Dr. Hansjoerg E.J.W. Kolder, long-time ARVO member from 1973 to 1994, died peacefully at the age of 84 at his beloved West Branch, Iowa farm on October 23, 2011.

Dr. Kolder was born in Modling, Austria on November 29, 1926. At 16 years of age he was drafted into the German army during WW II where he narrowly escaped death at the Russian front. After two years as a prisoner of war, he enrolled in the first post war medical school class at the University of Vienna, finishing second in his class. He went on to get his PhD in physiology, focusing on sensory research.

In his professional career, Dr. Kolder felt the most compelling research question was, "Why does it work that way?" In the wake of some airline accidents in the early 1950's, he became a pilot and studied the effects of sudden decompression. He also studied the impact of centrifugal force on spatial orientation while at the Karolinska Institute in Sweden, and made important pioneering studies of the human electro-oculogram, a technique for recording eye movements. These studies led to a research position at Emory University in Atlanta, Georgia in the early 1960's.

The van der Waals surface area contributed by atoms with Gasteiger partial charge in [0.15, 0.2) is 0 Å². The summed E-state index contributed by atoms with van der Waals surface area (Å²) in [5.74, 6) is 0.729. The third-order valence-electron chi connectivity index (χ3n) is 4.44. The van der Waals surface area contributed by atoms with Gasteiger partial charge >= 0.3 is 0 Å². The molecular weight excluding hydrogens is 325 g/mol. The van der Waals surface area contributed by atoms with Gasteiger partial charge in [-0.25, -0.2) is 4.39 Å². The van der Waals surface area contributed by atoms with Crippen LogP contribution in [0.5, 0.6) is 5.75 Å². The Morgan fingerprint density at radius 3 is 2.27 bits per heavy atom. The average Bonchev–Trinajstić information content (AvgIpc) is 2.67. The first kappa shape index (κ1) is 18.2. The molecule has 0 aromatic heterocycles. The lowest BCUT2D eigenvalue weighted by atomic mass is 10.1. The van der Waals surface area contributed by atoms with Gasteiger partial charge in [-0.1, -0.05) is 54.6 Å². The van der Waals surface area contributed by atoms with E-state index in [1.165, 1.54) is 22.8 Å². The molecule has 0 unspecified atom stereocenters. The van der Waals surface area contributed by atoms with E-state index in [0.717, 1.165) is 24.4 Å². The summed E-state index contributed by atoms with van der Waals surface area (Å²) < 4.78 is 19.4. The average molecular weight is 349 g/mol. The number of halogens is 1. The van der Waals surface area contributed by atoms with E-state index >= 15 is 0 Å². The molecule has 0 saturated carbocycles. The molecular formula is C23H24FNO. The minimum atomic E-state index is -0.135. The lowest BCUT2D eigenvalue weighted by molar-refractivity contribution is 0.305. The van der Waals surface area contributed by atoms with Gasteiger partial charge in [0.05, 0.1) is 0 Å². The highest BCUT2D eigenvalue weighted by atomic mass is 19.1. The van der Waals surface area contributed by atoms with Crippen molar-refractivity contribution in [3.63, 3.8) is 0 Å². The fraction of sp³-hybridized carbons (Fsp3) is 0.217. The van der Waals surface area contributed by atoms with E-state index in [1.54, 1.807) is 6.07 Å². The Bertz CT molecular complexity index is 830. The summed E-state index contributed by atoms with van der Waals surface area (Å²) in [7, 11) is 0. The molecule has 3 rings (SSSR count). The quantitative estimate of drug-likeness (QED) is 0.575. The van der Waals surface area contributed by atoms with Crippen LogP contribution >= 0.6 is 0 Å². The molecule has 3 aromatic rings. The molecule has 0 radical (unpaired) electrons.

In the late1960's, Dr. Kolder was recruited to the Department of Ophthalmology and Visual Sciences at the University of Iowa by Dr. Fred Blodi. After completing residency training in his forties, he became an enthusiastic teacher of sensory physiology and optics for Iowa residents, and a skilled cataract surgeon.

Dr. Kolder excelled in all areas of ophthalmology and was comfortable performing many types of ophthalmic surgery. For more than 20 years, he was responsible for teaching residents the fundamentals of cataract surgery. He loved entertaining at his farm and cooking with the residents. He also did medical mission work in Afghanistan, Belize, Brazil, and Jamaica.

He retired in 1995 and the electrodiagnostic laboratory at the University of Iowa was named in his honor in 1998. Dr. Kolder is known for his extensive study of the electro-oculogram (EOG) and other electrodiagnostic phenomena used in evaluating patient with abnormalities of the visual system.